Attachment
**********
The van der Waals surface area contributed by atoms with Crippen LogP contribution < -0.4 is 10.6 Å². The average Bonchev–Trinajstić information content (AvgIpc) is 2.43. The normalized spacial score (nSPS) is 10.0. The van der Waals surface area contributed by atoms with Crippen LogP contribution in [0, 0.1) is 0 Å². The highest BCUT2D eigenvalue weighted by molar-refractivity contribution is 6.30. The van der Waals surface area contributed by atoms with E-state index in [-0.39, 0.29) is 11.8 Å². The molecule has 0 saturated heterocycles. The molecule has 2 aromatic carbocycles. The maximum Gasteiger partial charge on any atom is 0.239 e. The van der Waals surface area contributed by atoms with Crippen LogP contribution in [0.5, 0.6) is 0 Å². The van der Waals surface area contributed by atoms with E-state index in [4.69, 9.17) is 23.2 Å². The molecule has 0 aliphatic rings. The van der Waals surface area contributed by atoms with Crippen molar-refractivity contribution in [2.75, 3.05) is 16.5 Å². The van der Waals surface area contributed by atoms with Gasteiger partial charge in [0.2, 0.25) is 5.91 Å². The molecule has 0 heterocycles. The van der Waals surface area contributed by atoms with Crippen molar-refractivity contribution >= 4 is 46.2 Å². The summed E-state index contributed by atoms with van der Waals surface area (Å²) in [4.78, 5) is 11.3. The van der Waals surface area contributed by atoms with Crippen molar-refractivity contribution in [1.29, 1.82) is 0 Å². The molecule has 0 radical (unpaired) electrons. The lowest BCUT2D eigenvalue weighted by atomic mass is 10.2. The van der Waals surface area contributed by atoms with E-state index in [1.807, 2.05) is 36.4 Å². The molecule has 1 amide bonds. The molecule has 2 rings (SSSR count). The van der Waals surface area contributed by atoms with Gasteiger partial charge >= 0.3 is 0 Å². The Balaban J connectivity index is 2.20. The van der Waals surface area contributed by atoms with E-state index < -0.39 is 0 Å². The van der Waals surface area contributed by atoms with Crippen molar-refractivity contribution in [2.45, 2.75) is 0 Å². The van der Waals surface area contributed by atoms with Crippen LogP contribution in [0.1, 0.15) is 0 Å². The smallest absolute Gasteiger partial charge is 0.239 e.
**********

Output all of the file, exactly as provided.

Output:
The van der Waals surface area contributed by atoms with Crippen LogP contribution < -0.4 is 10.6 Å². The average Bonchev–Trinajstić information content (AvgIpc) is 2.43. The normalized spacial score (nSPS) is 10.0. The van der Waals surface area contributed by atoms with Crippen LogP contribution in [0, 0.1) is 0 Å². The highest BCUT2D eigenvalue weighted by molar-refractivity contribution is 6.30. The van der Waals surface area contributed by atoms with E-state index in [-0.39, 0.29) is 11.8 Å². The molecule has 0 saturated heterocycles. The molecule has 2 aromatic carbocycles. The maximum Gasteiger partial charge on any atom is 0.239 e. The van der Waals surface area contributed by atoms with Crippen LogP contribution in [0.5, 0.6) is 0 Å². The van der Waals surface area contributed by atoms with E-state index in [4.69, 9.17) is 23.2 Å². The molecule has 0 aliphatic rings. The van der Waals surface area contributed by atoms with Crippen molar-refractivity contribution in [2.75, 3.05) is 16.5 Å². The van der Waals surface area contributed by atoms with Gasteiger partial charge in [0.2, 0.25) is 5.91 Å². The molecule has 0 heterocycles. The van der Waals surface area contributed by atoms with Crippen molar-refractivity contribution >= 4 is 46.2 Å². The summed E-state index contributed by atoms with van der Waals surface area (Å²) in [4.78, 5) is 11.3. The van der Waals surface area contributed by atoms with Crippen molar-refractivity contribution in [1.29, 1.82) is 0 Å². The molecule has 0 radical (unpaired) electrons. The lowest BCUT2D eigenvalue weighted by atomic mass is 10.2. The van der Waals surface area contributed by atoms with E-state index in [1.807, 2.05) is 36.4 Å². The molecule has 1 amide bonds. The molecule has 2 rings (SSSR count). The van der Waals surface area contributed by atoms with Gasteiger partial charge >= 0.3 is 0 Å². The Balaban J connectivity index is 2.20. The van der Waals surface area contributed by atoms with E-state index < -0.39 is 0 Å². The van der Waals surface area contributed by atoms with Crippen molar-refractivity contribution in [2.45, 2.75) is 0 Å². The van der Waals surface area contributed by atoms with Crippen LogP contribution in [0.1, 0.15) is 0 Å². The smallest absolute Gasteiger partial charge is 0.239 e.